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Without prejudice letter: whistleblowing and disability discrimination

This ‘without prejudice’ letter is from a whistleblowing case whereby the two employees have blown the whistle on corruption and/or malpractice within the employer. They were then subjected to a campaign of detriments and victimisation as a result. Here we write to their employer, setting out the merits of their case, and asking for a favourable settlement agreement exit package.

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Without prejudice letter: TUPE, redundancy and corporate takeover

In this free without prejudice letter example, our client was employed with great success for 8 years, but then his company was taken over by a large corporation. Shortly after that he was ‘made redundant’, although of course this was tantamount to unfair dismissal, and he should have been protected by the ‘TUPE‘ legislation. Here we write to the employer asking for a settlement agreement exit package.

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Settlement Agreements

We are specialists at reviewing and advising upon settlement agreements – whether you just need yours signed off, you know you'd like the terms negotiated (including perhaps an increase of the settlement money), or you just want to know if you're being offered a good deal.

Settlement agreement template: standard version 1

This is a simple settlement agreement which most people will be absolutely fine with. It covers many standard terms.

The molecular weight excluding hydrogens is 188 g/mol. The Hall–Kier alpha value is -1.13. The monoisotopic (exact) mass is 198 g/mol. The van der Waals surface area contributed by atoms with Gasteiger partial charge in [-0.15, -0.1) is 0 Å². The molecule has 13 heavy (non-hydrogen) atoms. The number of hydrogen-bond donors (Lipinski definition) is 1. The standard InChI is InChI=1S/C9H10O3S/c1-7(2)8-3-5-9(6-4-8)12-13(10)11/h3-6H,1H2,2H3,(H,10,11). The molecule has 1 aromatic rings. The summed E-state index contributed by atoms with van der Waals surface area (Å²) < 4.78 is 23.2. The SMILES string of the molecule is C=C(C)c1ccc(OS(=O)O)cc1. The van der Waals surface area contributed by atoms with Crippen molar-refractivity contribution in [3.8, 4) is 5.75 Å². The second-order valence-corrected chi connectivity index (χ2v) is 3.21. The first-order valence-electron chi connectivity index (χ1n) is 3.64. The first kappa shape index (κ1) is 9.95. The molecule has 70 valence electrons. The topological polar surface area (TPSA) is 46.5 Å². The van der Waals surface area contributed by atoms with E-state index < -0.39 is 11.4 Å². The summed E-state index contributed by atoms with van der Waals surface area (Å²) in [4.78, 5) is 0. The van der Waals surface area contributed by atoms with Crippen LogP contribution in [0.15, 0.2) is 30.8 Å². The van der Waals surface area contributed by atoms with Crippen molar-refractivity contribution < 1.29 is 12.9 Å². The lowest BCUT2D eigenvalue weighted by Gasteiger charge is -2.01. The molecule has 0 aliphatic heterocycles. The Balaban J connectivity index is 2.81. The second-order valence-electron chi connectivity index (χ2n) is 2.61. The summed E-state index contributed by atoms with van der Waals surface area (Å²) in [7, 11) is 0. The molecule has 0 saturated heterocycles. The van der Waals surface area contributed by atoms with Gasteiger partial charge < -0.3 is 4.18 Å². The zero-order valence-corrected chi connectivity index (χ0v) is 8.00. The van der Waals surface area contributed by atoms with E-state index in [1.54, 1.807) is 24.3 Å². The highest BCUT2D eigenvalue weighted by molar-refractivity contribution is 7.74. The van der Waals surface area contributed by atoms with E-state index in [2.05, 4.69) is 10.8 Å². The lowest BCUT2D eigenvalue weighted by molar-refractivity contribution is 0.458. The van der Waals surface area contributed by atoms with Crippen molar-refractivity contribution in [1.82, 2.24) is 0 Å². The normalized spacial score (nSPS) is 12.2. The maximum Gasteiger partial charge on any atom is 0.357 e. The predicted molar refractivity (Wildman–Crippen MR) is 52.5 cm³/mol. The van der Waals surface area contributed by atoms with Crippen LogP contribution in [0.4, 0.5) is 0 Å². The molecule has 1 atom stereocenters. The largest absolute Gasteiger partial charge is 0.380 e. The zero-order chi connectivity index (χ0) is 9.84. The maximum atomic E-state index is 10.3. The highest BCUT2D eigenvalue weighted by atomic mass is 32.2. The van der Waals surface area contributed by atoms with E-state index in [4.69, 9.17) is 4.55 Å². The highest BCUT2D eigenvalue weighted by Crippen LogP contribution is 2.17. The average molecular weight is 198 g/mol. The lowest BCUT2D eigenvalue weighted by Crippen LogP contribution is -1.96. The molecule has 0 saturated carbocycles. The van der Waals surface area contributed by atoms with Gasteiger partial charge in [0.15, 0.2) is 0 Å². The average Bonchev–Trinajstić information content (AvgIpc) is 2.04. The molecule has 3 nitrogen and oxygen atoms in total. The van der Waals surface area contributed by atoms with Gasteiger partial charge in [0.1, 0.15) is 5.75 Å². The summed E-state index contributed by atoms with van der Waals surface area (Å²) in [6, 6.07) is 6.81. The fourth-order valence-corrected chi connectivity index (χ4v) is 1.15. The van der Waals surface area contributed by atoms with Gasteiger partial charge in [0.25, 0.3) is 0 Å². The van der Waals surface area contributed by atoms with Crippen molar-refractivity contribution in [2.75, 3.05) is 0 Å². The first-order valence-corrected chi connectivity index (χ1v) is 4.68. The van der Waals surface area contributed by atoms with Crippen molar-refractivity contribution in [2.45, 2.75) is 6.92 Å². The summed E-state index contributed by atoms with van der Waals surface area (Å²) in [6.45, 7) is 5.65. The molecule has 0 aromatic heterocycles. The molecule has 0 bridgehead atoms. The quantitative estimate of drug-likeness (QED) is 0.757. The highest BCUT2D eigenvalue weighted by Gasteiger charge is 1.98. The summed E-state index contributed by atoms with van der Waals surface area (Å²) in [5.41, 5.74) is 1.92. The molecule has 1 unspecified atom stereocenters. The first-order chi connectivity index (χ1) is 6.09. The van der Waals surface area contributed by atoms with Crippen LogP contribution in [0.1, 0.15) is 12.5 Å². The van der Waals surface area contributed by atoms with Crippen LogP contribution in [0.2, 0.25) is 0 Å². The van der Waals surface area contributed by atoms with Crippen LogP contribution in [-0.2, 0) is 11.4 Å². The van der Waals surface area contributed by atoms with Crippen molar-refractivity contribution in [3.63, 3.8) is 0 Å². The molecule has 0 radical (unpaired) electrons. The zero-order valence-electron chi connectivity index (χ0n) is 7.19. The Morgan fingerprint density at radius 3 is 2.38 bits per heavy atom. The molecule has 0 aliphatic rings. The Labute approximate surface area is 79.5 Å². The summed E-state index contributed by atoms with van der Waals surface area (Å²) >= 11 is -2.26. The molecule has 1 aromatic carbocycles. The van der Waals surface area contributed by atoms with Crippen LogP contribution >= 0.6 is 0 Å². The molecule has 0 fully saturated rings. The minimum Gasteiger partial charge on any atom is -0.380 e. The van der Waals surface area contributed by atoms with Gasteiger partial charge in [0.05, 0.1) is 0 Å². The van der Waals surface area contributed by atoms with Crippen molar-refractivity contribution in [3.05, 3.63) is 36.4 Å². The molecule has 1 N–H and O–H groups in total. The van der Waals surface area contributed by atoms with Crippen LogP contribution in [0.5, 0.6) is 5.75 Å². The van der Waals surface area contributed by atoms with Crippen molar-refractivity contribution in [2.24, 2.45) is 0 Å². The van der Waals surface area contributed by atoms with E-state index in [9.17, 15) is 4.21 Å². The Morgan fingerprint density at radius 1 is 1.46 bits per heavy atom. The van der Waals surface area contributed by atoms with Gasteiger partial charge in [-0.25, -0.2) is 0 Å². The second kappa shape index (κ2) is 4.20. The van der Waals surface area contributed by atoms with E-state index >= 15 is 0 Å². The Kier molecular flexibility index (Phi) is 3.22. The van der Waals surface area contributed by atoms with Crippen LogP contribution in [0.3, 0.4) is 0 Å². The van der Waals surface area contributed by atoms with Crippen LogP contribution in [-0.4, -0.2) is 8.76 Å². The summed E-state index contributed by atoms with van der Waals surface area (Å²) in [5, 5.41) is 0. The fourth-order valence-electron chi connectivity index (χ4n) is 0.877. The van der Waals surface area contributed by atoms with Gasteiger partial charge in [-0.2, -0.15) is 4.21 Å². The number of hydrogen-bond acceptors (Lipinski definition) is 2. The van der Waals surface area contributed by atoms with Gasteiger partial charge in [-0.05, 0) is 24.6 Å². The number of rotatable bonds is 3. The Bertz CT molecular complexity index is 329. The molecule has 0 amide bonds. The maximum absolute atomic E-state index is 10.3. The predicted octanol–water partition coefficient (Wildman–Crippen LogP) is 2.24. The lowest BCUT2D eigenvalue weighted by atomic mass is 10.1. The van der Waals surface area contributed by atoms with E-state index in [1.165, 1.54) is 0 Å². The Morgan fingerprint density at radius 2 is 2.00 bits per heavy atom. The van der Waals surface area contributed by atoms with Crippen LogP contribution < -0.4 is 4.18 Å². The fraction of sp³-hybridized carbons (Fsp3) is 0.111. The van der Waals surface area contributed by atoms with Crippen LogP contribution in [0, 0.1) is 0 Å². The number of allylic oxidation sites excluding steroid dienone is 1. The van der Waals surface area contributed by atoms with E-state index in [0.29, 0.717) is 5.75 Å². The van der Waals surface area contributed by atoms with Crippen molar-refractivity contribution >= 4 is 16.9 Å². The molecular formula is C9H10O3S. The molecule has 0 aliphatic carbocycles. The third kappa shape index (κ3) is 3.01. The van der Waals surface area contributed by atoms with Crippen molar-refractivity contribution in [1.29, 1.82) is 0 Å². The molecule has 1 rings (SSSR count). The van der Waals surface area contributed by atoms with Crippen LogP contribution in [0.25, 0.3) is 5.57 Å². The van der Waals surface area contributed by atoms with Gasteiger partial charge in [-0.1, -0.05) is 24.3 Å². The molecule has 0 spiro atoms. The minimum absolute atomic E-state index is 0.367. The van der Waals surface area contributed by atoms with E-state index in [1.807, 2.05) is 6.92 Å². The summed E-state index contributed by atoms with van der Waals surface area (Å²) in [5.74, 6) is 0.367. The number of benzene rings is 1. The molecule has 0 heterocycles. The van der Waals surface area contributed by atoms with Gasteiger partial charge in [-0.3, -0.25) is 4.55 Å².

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Settlement agreement template: standard version 2

This is very similar the Version 1 standard settlement agreement template, but just a different version, so you can pick and choose elements from each if you so wish.

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Settlement agreement template: inc. pension payment

This settlement agreement includes a payment into the employee’s pension fund. Its great for ex gratia payments over £30,000 (which are normally taxable) because payments into pension funds are also tax free. It's really for employees nearing retirement age because younger employees won’t be able to access the pension money for a long time!

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Settlement agreement template: inc. shares and company car

This settlement agreement would suit a senior executive employee or anyone who has shares which are going to vest and which they want to negotiate as part of their leaving package. And for good measure the employer in this example has agreed to chuck in the company car too. We only had to twist their arm a little bit for this, as they had behaved very badly!

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Subject Access Requests

Subject access request: example 1

Use these free subject access request templates to obtain the information you need for negotiation.

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Subject access request: example 2